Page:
Cistern

No, it's simple, you mustn't worry.
She won't mind, you'll see when we get there,
it will be all right. She's never in a hurry.

It's the last working cistern anywhere
in the neighborhood, really the only one
I've ever seen. She's washed her hair

in rainwater and dried it in the sun
for fifty years now. Her hair's still brown
except for a silver streak. She keeps it done

in braids, but when I'm headed for town
sometimes I stop to see if she needs
anything, and I'll find her, settled down

in a patch of light coming through the trees
surrounding the house, washing her hair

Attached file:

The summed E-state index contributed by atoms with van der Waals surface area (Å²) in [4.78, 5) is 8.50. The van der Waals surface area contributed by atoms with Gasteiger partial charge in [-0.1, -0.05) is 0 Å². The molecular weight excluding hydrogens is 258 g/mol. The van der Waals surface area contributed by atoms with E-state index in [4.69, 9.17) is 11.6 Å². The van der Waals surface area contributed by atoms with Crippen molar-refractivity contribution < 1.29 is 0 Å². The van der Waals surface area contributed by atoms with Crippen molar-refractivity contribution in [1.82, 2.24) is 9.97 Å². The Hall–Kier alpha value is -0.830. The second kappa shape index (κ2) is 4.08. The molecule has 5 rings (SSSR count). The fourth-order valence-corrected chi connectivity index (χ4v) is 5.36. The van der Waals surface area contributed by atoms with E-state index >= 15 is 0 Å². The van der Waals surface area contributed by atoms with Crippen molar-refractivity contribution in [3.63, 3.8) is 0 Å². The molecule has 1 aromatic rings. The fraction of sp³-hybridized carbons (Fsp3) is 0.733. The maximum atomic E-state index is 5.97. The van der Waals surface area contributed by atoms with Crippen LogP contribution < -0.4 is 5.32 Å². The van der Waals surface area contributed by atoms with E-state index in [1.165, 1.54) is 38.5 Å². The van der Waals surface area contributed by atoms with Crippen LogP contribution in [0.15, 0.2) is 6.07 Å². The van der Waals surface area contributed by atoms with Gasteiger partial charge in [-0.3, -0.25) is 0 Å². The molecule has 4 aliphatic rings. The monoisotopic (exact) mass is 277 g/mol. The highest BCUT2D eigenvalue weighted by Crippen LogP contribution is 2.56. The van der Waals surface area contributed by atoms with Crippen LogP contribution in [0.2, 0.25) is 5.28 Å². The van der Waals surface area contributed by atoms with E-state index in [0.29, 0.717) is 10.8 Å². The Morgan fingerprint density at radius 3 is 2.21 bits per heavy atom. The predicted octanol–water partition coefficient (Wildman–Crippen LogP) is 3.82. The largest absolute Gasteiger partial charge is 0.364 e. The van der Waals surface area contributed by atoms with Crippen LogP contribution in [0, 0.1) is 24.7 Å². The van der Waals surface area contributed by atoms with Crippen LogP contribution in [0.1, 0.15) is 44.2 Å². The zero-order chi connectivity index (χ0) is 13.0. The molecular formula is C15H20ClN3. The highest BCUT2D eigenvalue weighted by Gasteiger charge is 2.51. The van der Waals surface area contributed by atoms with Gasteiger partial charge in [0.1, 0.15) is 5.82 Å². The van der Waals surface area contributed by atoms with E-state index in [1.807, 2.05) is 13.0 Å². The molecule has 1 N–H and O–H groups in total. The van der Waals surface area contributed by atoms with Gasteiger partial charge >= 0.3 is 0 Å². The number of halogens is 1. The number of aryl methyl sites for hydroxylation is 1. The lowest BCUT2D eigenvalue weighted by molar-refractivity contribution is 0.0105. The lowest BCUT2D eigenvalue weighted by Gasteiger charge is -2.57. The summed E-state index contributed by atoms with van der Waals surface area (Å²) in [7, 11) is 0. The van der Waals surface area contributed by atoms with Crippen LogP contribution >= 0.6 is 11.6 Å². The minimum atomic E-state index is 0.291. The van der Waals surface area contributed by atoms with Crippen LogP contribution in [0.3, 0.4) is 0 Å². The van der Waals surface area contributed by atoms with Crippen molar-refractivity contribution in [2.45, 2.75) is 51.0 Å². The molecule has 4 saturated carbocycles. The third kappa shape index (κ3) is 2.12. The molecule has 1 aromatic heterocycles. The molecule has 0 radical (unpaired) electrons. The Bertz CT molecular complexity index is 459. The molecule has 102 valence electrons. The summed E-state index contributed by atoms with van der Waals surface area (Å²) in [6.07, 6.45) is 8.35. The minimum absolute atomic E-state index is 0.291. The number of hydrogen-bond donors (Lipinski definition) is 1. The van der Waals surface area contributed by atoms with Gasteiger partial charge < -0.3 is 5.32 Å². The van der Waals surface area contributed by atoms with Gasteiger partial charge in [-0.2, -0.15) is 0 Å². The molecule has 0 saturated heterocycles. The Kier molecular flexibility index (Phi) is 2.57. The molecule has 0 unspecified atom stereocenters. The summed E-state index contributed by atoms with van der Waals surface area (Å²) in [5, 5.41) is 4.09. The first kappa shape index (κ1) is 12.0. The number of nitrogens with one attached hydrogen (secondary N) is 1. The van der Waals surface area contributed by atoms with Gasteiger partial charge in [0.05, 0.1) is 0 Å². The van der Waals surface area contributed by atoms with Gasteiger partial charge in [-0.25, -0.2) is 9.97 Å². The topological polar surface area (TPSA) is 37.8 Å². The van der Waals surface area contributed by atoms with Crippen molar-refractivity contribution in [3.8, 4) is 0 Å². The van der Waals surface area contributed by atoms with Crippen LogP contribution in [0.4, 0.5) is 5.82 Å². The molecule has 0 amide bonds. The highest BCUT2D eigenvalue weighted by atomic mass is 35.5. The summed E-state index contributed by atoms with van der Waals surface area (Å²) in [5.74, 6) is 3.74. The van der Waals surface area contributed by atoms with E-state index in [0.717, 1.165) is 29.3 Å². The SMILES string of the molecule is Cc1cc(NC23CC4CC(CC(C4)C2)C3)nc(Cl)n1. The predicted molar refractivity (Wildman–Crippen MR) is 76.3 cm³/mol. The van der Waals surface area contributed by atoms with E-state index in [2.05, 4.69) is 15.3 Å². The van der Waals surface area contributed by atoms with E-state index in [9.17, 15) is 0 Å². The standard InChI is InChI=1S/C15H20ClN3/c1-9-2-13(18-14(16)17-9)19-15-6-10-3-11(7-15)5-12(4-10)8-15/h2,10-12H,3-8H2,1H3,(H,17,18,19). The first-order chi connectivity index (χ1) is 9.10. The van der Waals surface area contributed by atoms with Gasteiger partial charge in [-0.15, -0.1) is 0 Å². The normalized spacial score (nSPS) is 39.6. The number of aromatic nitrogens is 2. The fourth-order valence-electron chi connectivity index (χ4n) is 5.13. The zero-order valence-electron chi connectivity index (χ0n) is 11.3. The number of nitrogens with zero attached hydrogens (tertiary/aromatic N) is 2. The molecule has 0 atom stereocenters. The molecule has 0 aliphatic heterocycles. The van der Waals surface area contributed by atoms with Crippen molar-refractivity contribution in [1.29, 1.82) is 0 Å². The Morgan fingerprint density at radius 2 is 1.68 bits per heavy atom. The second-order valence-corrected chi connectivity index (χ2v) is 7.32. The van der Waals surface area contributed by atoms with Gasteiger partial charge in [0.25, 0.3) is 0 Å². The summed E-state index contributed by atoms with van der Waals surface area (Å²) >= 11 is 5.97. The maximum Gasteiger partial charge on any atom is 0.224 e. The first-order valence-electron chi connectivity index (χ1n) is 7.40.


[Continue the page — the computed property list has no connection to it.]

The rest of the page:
with a galvanized bucket at her knees,

and a gourd dipper. It's pleasant there,
and sometimes I'll fetch another pail
and wash my hair, too, and she'll share

shampoo, and pour the rinse, and I'll flail
about till she hands me an extra towel.
We laugh a lot. Her skin is soft and pale

like the water, she says, all vowels
and no consonants. Once I stayed there
all afternoon - picking wildflowers,

waiting till the wind had dried our hair.
We looked in the cistern, too, and saw our faces.
I'll go call her now. I know she won't care.


First published in Cincinnati Poetry Review.

Cistern
Monday, April 24, 2017
Topic(s) of this poem: friendship,neighbors,summer time
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